Adobe Dreamweaver CC Learn By Video

A comprehensive training course on Adobe Dreamweaver CC
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Instructed by Peachpit Press Design / Design Tools
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  • Lectures 113
  • Length 10.5 hours
  • Skill Level Beginner Level
  • Languages English
  • Includes Lifetime access
    30 day money back guarantee!
    Available on iOS and Android
    Certificate of Completion
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About This Course

Published 11/2013 English

Course Description

This critically-acclaimed training program from Adobe Press offers exceptional quality high-definition video to teach the fundamentals of Adobe Dreamweaver CC.

Including more than 10 hours of video tutorials, the course comes complete with lesson files. Experienced instructor David Powers presents a comprehensive introduction to Dreamweaver as well as best practices.

What are the requirements?

  • Dreamweaver CC

What am I going to get from this course?

  • Learn Dreamweaver's HTML5 and CSS3 improvements
  • Learn Best Practices
  • Learn how to work within the Creative Cloud

Who is the target audience?

  • Users who want to learn to build web sites using Adobe Dreamweaver CC

What you get with this course?

Not for you? No problem.
30 day money back guarantee.

Forever yours.
Lifetime access.

Learn on the go.
Desktop, iOS and Android.

Get rewarded.
Certificate of completion.


Section 1: Introducing Dreamweaver CC

Dreamweaver is a one-stop shop for creating websites with support for a wide range of Web-related technologies. This introductory lesson gives a brief overview of the program's capabilities.


This video explains how this course is organized, what it covers, and how to find the course assets.


By default, Windows hides filename extensions for known file types, which can create problems with identifying images and videos stored in different formats. Windows users are recommended to follow the instructions in this lesson to enable the display of filename extensions.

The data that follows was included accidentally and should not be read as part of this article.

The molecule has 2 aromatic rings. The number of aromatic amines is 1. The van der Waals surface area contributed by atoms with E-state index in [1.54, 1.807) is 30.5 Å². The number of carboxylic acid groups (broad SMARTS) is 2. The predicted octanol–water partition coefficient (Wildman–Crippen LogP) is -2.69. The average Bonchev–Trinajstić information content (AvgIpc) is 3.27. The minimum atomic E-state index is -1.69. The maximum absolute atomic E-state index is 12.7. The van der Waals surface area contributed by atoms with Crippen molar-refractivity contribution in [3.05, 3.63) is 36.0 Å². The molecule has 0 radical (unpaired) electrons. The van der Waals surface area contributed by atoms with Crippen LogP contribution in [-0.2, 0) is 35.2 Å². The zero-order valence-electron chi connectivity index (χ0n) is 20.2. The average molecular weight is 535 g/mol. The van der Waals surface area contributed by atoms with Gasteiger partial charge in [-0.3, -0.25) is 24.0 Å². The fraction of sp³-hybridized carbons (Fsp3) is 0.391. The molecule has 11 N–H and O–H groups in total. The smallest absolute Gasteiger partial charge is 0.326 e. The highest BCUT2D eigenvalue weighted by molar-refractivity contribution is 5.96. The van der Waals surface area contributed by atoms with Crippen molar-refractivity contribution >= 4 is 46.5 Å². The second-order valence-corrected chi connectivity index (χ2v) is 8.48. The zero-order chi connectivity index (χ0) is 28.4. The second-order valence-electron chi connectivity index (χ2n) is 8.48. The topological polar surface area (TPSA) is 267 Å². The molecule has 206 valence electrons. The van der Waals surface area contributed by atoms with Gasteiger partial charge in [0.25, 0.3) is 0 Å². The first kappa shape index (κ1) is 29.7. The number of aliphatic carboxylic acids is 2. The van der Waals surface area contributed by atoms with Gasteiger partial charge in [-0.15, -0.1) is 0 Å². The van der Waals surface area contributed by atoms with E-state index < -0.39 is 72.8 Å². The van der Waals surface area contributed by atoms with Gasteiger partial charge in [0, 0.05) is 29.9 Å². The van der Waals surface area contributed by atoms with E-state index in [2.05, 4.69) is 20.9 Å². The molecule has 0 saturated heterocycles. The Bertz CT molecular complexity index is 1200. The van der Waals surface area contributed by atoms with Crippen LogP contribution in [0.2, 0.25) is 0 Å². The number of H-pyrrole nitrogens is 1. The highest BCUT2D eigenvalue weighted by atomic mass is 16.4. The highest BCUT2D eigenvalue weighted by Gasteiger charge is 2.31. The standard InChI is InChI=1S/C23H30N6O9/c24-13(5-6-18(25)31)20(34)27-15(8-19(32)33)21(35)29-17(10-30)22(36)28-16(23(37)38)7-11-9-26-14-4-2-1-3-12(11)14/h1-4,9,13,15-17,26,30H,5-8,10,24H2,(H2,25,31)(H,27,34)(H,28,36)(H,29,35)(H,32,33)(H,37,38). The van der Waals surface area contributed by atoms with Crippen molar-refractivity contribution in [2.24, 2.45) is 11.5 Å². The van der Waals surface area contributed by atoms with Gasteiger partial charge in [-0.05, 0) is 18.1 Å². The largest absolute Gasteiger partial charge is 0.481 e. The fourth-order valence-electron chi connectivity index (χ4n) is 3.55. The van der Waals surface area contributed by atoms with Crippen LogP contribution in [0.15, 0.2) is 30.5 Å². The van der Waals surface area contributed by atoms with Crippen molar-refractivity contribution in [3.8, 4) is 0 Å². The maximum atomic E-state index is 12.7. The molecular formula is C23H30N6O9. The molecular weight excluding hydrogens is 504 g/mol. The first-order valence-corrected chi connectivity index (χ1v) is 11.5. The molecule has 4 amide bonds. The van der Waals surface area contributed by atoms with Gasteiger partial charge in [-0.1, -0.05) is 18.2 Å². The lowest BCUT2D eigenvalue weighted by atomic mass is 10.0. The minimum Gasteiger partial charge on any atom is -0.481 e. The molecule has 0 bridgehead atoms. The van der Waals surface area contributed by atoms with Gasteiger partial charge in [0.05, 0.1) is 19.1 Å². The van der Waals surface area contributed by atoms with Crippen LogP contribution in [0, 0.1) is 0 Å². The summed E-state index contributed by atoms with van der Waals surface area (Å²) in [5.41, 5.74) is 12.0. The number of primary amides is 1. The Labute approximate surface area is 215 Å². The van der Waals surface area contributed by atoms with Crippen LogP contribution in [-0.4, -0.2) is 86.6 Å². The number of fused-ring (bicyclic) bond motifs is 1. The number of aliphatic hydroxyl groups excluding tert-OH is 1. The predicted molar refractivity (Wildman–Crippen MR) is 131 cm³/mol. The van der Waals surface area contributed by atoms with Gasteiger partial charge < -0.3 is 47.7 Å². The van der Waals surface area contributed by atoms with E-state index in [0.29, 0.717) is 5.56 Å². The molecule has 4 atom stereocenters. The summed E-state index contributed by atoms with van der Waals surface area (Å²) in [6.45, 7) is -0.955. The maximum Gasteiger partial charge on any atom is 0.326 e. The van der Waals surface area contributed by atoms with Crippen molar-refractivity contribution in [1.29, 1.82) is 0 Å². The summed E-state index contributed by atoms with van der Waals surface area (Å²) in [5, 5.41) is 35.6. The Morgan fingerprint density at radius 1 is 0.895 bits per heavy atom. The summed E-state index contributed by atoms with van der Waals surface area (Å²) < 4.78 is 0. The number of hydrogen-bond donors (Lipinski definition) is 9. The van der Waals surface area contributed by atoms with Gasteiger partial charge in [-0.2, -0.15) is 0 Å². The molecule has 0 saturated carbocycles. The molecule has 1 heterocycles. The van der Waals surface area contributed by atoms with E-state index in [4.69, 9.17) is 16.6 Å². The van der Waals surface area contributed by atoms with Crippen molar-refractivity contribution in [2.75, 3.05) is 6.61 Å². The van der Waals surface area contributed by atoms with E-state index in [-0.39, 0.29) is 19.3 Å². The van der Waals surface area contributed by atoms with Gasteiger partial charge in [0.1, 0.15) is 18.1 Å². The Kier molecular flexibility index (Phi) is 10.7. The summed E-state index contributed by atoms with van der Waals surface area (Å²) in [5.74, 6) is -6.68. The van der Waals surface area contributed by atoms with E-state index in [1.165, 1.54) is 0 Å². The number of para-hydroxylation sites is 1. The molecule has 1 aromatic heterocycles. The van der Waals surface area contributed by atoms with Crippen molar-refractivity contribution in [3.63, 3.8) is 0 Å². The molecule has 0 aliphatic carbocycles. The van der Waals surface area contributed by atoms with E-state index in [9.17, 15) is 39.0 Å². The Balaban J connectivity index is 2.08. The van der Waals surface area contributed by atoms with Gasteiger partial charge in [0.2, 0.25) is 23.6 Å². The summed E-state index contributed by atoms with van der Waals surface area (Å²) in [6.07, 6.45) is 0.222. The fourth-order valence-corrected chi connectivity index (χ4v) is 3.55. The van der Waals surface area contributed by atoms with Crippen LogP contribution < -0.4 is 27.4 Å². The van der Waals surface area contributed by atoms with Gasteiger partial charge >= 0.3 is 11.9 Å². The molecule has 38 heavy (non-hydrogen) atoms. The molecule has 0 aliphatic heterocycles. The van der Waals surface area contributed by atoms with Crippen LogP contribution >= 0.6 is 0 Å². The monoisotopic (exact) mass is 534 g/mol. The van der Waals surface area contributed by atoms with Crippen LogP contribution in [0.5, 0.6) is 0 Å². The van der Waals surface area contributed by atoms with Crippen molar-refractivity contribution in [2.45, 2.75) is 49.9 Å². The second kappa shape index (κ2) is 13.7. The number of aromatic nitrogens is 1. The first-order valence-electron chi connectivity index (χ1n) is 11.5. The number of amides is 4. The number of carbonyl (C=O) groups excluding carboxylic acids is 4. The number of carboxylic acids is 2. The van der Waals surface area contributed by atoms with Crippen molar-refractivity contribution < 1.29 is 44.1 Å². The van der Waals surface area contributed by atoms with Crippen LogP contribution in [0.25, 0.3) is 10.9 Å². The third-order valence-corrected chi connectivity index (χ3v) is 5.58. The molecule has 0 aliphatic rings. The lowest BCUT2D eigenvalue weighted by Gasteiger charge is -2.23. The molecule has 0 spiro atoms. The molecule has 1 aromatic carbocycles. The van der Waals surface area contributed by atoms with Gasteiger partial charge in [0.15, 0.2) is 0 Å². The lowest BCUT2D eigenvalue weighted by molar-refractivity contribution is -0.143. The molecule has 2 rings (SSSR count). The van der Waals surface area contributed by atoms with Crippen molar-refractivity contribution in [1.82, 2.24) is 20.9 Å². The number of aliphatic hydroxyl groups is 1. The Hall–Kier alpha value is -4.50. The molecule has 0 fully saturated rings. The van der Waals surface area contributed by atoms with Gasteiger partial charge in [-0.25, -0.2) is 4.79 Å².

Section 2: Web Basics

Planning a website involves more than just thinking about the visual design. As this lesson explains, factors such as who it's for and why it's being built will affect the structure, look, and feel of the site.


Each web page is made up of multiple files that the browser draws together to construct the page. This lesson looks at the main page of one of the case studies in this course, and examines how it's constructed, using HTML for the page structure and CSS for the way the page is styled and laid out.


CSS uses selectors to identify elements in a web page and apply styles to them. This lesson introduces you to the four most common selectors: type (tag name), ID, class, and descendant.


Pixels, ems, and percentages are widely used in HTML and CSS to specify the size of text, images, and other elements. This video explains the difference between device pixels and those used in CSS. You'll also learn about the relationship between pixels and points.


Computers represent colors in several different formats. This lesson describes the different formats, and explains which browsers support them. You'll also learn about alpha transparency, which makes elements translucent, allowing the background to show through.


This video offers advice on choosing names for files, folders, and attributes such as IDs and classes, helping make your sites easier to navigate and maintain..


Web designers should have a clear understanding of copyright and the need to obtain permission before using copyrighted material. Copyright also protects your own assets, such as text, images, and videos.


In most countries, it's a legal requirement to ensure that websites are accessible to the blind and people with other disabilities. This video explains some very simple measures you can take to make your sites accessible. They should also help improve your search engine ranking.

Section 3: Dreamweaver Basics

The Dreamweaver Welcome screen provides a set of quick shortcuts to create new documents, open recent ones, and access resources on the Adobe website. This lesson also shows how to re-enable the Welcome screen if it has been disabled.